Sitharaman said, “We’ve asked them (startups) to give their representation to the IMB and we shall also be following that up.”
She has assured the start-up community and promised to look into the issues related to it and at the same time, she has asked the industry to come up with suggestions in order to fine-tune the regulations.
A senior government official told Economic Times that the “views (on Esop taxation) of all companies are being examined. A final decision will be taken in the next week.”
The official further added, “Whatever the government’s response is, will be moved through a notice of amendment of the Finance Bill.”
CBDT Mulls Widening Of Framework
Conservatively, out of the total startups operating in India, only around one percent can avail of the change in the ESOP taxation regime. The impact of exemption has been severely curtailed to a fraction of the total Startup ecosystem, evoking strong reactions from all.
CBDT has taken note of the suggestions pouring in and has assured that the views of all companies are being reviewed and the final decision is expected in a few days time.
What is seen as a silver lining, the Central Board of Direct Taxes is contemplating to introduce changes to the framework of the Inter-ministerial Board (IMB), the institution that grants exemptions to startups under Section 80-IAC
Although senior officials from the CBDT and DPIIT declined to comment on this issue, informed sources, who are in the know of the matter said, “(The CBDT) said the IMB mechanism is not going away, but they’re open to making changes to the framework, which will likely be sent over sometime this week.”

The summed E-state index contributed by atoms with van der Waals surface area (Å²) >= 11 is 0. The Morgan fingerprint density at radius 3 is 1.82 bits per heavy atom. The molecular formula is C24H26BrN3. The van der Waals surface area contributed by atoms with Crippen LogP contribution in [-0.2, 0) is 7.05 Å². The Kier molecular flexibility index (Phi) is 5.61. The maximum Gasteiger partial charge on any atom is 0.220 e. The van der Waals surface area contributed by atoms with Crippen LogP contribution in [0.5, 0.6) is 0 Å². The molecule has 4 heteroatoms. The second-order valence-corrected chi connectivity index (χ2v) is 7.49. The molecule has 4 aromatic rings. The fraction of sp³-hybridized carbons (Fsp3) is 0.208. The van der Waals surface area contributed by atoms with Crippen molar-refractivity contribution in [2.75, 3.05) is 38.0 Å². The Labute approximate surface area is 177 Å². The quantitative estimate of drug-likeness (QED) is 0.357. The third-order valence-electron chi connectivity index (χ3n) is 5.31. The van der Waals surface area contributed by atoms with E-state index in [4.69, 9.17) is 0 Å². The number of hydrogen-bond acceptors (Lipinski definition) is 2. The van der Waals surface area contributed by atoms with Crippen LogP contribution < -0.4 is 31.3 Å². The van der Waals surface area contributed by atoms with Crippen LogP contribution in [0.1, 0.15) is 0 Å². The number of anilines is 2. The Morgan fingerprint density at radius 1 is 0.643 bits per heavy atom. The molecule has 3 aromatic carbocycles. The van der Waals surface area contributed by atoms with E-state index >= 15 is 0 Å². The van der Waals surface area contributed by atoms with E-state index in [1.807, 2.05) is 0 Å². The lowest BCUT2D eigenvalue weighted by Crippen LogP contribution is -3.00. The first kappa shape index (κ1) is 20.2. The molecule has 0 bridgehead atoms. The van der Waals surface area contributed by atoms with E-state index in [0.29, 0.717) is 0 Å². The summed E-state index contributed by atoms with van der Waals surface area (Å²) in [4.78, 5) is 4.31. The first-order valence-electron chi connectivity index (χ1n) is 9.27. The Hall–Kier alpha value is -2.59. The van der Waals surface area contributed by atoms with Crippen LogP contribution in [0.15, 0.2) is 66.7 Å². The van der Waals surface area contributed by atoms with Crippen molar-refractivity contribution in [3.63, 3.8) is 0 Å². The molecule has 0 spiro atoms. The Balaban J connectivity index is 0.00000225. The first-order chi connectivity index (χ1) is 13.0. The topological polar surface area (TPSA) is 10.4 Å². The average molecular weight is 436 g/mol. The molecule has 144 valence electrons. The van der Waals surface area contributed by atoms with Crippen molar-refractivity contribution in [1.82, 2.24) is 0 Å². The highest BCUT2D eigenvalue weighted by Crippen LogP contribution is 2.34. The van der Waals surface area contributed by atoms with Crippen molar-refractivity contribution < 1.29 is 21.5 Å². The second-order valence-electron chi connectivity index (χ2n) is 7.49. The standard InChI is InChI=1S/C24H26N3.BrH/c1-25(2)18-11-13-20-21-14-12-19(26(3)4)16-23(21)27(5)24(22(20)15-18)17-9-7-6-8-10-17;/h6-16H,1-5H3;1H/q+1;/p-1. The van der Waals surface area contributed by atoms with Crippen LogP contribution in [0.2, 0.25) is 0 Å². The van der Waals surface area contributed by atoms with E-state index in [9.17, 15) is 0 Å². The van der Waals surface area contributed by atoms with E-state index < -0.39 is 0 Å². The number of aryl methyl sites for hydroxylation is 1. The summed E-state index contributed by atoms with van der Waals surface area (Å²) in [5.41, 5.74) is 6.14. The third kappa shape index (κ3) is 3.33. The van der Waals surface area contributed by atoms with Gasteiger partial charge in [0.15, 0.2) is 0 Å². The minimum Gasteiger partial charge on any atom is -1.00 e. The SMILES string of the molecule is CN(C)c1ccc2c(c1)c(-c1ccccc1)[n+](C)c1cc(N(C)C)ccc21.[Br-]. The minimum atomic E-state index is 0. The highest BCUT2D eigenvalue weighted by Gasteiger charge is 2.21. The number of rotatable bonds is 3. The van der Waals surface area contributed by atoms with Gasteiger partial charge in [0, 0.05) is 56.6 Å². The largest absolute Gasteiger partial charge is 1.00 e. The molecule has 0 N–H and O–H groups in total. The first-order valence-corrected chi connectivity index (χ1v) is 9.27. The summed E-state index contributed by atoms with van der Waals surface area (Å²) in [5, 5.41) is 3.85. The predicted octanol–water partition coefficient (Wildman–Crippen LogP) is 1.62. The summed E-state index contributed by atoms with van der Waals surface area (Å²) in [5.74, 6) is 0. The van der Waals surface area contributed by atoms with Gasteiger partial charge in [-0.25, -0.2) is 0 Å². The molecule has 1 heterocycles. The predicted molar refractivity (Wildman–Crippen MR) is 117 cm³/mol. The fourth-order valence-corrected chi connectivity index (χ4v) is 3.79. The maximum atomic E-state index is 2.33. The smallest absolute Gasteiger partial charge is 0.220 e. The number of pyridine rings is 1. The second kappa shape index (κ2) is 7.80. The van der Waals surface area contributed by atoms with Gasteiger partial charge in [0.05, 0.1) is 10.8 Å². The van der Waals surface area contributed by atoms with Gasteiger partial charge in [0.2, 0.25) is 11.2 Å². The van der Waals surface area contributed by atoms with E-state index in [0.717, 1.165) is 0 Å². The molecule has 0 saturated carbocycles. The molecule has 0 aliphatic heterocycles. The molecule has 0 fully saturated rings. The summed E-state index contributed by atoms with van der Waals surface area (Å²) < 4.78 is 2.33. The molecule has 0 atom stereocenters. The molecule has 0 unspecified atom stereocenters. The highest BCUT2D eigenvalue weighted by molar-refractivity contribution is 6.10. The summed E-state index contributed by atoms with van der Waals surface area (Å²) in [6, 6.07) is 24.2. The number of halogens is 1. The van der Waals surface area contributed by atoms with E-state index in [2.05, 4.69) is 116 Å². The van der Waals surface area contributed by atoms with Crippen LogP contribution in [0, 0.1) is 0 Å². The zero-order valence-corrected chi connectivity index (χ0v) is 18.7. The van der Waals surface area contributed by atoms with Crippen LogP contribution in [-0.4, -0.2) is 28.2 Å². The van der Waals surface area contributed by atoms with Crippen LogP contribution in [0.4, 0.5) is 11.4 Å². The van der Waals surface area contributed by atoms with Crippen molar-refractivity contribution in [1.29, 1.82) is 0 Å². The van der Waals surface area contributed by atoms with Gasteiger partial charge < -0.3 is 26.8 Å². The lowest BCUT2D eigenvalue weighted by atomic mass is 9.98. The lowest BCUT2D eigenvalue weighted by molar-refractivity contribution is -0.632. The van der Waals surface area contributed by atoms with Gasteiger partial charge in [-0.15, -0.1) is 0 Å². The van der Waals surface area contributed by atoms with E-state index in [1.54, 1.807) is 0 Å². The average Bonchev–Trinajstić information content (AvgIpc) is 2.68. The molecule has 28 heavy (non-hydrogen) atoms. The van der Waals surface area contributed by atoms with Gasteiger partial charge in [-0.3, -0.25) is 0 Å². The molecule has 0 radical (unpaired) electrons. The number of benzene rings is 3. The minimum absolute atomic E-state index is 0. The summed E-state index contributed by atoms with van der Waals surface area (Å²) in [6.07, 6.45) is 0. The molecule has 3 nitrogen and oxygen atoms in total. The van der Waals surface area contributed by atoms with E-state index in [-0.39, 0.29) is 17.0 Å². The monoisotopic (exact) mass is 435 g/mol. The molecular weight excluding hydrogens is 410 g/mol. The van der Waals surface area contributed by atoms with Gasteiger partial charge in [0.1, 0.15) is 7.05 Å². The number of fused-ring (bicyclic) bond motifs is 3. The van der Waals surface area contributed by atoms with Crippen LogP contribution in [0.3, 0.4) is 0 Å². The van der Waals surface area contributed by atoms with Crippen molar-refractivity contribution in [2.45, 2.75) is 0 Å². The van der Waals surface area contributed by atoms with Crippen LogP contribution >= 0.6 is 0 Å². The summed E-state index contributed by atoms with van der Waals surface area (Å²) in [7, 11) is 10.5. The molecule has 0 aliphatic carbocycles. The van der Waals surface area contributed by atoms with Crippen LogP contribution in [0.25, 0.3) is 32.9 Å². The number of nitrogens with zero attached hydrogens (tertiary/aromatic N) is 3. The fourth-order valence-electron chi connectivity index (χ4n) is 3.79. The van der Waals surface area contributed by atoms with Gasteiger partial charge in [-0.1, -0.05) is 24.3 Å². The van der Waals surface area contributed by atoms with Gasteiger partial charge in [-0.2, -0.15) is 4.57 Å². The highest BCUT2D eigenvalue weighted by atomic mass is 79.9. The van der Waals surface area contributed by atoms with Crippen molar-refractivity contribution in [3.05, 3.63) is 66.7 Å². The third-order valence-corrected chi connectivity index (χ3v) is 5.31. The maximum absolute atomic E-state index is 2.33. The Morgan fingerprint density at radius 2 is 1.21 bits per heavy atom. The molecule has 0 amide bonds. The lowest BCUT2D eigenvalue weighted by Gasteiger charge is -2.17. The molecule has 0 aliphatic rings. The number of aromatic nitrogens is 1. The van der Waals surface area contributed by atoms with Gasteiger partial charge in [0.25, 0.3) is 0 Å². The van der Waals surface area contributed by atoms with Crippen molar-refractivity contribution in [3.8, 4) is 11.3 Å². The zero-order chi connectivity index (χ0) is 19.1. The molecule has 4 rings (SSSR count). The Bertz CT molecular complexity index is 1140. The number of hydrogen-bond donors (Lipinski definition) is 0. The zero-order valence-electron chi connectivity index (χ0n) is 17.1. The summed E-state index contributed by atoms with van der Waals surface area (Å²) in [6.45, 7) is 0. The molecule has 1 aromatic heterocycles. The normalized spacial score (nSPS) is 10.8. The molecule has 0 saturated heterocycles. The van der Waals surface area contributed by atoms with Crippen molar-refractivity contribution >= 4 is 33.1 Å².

Employee Stock Ownership Plan (ESOP) these days is one of the most popular employee benefit plans that offer equity ownership to them. ESOPs work well for both the employer and the employees; it works as a motivator and acts as an incentive for employees on one hand, and on the other, it results in enhanced productivity and profitability of a company. But the taxation of ESOPs in India has been a pain point for employees.
In her second Union Budget, Nirmala Sitharaman has tried to change the tax burden that ESOPs cause to employees and also the complex legalities surrounding them, by announcing tax relief to Startup employees.
She acknowledged that startups during their formative years generally use ESOPs to attract and retain highly talented employees, and the decision was taken with the view to incentivise them. But CBDT’s refusal to extend relief to ‘all’ start-ups has taken away the excitement aroused by this announcement of the FM.
Former Infosys CFO and Aarin Capital partner, Mohandas Pai had sometime earlier commented, “ESOP is a classic example of well-intentioned but badly-designed government policies. While the FM has been gracious to look into the issue, it is an unworkable scheme.”
In an article penned down by Mohandas Pai and Siddarth Pai, after the budget 2020, very aptly reflects the disappointment of the industry, “The translation of intent from the Prime Minister and the Finance Minister to policy has been lacking severely when it comes to taxation, especially for ESOPs.”
Ganesh Raju, Founder and CEO, Turbostart, and previously Partner, PwC, says, “Deferment doesn’t mean taxation has been removed or reduced. The taxation on two levels still remains. The liquidity for those taxes still remains high.”
The domain experts of the industry are of the view that the best ESOP policy would be one-time taxation and they recommend complete removal of tax at the time of issue; that is, ESOPs should attract tax only at the time of sale of the shares, not at the allotment.
“This announcement is a typical case of “too little, too late”; “the government surely needs to do more for the startup ecosystem!”
-Shweta Gupta, Founder and CEO, MUDS